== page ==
LOS ANGELES -- Kobe Bryant was supposed to be injured.
He rolled his left ankle late in a Game 4 loss to the Hornets, and although he came back and played, it seemed serious afterward. Bryant skipped the customary trip to the podium for the postgame press conference, and instead did his interviews from the training table to save the steps. Later, he was seen leaving the arena on crutches.
None of that would matter, however, in terms of Bryant playing in Game 5 on Tuesday. And not only did he play, but as we've come to expect from him in these situations, he largely performed as though the injury weren't an issue.
Bryant threw down a thunderous slam dunk over Emeka Okafor in the second quarter that brought the crowd to its feet, and energized the Lakers on the way to a 106-90 victory, and with it, a three games to two lead in the best-of-7 series.
We knew Bryant would play; if he has all of his limbs attached, that's pretty much how it's going to go in the postseason. The only question was how effective he would be, and whether the injury might limit him to the point where his presence on the court would do more harm than good. We didn't have to wait too long for the answer.
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After a slow first quarter, one where Bryant didn't record a field-goal attempt and was torched on the defensive end by Trevor Ariza for 10 points, Bryant came alive in the second. The bench had gotten L.A. back into it by opening the period with a 10-0 run, which erased the Hornets' nine-point advantage. Bryant got warmed up by knocking down a couple of mid-range jumpshots, and then came the dunk that will be shown on a constant loop on your favorite sports highlight show for at least the next 24 hours.
"I just had a lane to the basket," Bryant said of his spectacular play. "It looked like [Okafor] was going to challenge me at the rim, and I accepted the challenge."
Did he ever.
The play unfolded as Ariza left Bryant to give help defensively on Pau Gasol in the post. Gasol passed it to Bryant just inside the three-point arc, and Bryant needed just a single dribble with his left hand before going airborne and throwing down just a monster of a slam dunk over Okafor.
"It got the crowd going," Phil Jackson said afterward. "It seemed to spark him. It was at a point of, 'that's enough,' so I think that was a big statement."
Bryant might have had enough of the Hornets hanging around, or he might have just channeled his frustration from the previous sequence, when he tried to give a foul on Ariza on the floor to prevent an easy layup, but was late in doing so. The result was a three-point play.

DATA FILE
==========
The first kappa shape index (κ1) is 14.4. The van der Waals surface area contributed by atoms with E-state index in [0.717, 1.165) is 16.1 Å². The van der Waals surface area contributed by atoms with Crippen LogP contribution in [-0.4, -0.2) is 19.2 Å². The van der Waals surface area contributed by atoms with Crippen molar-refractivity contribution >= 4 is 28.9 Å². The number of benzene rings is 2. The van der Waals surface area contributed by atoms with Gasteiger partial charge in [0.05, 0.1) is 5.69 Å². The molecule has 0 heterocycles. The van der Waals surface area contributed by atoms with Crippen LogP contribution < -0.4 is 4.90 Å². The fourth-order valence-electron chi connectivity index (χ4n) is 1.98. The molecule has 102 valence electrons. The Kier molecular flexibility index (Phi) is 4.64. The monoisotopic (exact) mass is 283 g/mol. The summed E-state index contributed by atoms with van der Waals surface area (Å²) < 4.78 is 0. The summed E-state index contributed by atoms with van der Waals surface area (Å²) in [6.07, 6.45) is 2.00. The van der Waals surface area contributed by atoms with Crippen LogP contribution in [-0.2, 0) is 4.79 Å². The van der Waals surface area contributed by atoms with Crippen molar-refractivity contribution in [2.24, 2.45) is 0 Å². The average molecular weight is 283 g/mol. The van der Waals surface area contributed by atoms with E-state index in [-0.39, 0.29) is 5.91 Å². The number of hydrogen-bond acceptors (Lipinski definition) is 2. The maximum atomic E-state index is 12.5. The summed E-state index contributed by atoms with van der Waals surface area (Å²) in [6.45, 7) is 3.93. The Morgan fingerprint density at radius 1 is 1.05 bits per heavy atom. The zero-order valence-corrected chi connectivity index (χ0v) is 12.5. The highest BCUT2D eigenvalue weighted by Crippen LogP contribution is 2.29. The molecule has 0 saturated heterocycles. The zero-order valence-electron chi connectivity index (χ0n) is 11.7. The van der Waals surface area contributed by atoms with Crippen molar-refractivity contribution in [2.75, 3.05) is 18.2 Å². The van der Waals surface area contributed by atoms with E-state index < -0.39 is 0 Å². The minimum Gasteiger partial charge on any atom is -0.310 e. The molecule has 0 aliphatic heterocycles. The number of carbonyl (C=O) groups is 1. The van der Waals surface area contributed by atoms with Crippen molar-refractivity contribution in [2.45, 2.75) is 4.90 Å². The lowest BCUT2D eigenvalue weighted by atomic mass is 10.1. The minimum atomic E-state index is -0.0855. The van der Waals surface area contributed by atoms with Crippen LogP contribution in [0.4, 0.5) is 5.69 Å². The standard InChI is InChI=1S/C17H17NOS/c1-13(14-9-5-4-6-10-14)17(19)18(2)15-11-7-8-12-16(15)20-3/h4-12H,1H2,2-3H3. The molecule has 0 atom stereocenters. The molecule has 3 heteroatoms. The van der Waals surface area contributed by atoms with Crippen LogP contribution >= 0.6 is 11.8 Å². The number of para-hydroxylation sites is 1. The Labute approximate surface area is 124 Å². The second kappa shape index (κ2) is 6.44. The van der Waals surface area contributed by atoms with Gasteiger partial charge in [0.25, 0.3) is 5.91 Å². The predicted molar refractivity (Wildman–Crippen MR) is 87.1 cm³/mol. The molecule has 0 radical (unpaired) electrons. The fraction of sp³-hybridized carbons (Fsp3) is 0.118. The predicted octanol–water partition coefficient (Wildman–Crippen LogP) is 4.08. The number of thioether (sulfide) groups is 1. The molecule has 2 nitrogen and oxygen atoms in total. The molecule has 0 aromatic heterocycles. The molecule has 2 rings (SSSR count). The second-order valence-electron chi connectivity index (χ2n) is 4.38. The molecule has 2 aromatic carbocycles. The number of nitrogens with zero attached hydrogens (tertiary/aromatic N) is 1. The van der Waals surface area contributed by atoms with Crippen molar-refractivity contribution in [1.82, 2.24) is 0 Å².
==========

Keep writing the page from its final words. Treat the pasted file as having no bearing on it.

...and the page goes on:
Whatever his inspiration, Bryant said the play wasn't necessarily a message to the Hornets. But it might have been one to his teammates instead.
"It's a message for us that this is important," Bryant said. "It's time to raise up and do what we've got to do. They know I save those; I don't have much of those left."
The Hornets, as you might imagine, were less than thrilled with all the talk of Bryant miraculously overcoming his injury.
"That's what he does," head coach Monty Williams said. "You know, all this talk about his ankle ... did he look like his ankle was hurting? OK, then. So that's why I don't even get into all that. It is what it is. He made a spectacular play."
Chris Paul wasn't having any of the injury talk, either.
"I didn't see him limp one time," Paul said. "Did you?"
When told that Bryant might have looked a little slow in the first quarter, Paul's response was thick with sarcasm: "Did he? What game were you watching?"
"He's a great player," Paul added. "He's played through injuries time and time again. When they threw the ball up, I didn't even think about his ankle. I'm sure he didn't either."
Bryant seemingly didn't think of it at all leading up to this one. He refused to get an X-ray or an MRI to check the extent of the damage, and listening to his explanation, the line of thinking actually makes a little bit of sense. Especially to anyone familiar with driving around in L.A. traffic.
"Well, I was moving OK, I didn't feel like it was broke or anything like that," Bryant said. "If it was, it wouldn't matter anyway. I would have played anyway. So, waste of time, to go all the way up there and do that, and then sit in the 405 [freeway] traffic for two hours."
Bryant also seemed amused by everyone's interest in whether he would get those tests done.
"I don't know why you guys are so concerned about the MRI," he said. "It's not like I would have told you the results anyway."
The most important results to Bryant, of course, were the ones after this victory. He walked into his postgame interview without a limp, and with a 3-2 lead in the series. And as for the way he so rapidly recovered from an injury that would have likely limited many others, Bryant summed it up by saying something that comes across as more than a little bit of an understatement when discussing a player of Bryant's abilities.
"We all ain't built the same way," he said.
As the series shifts back to New Orleans for Game 6, the only thing truly injured is the Hornets' chance to advance.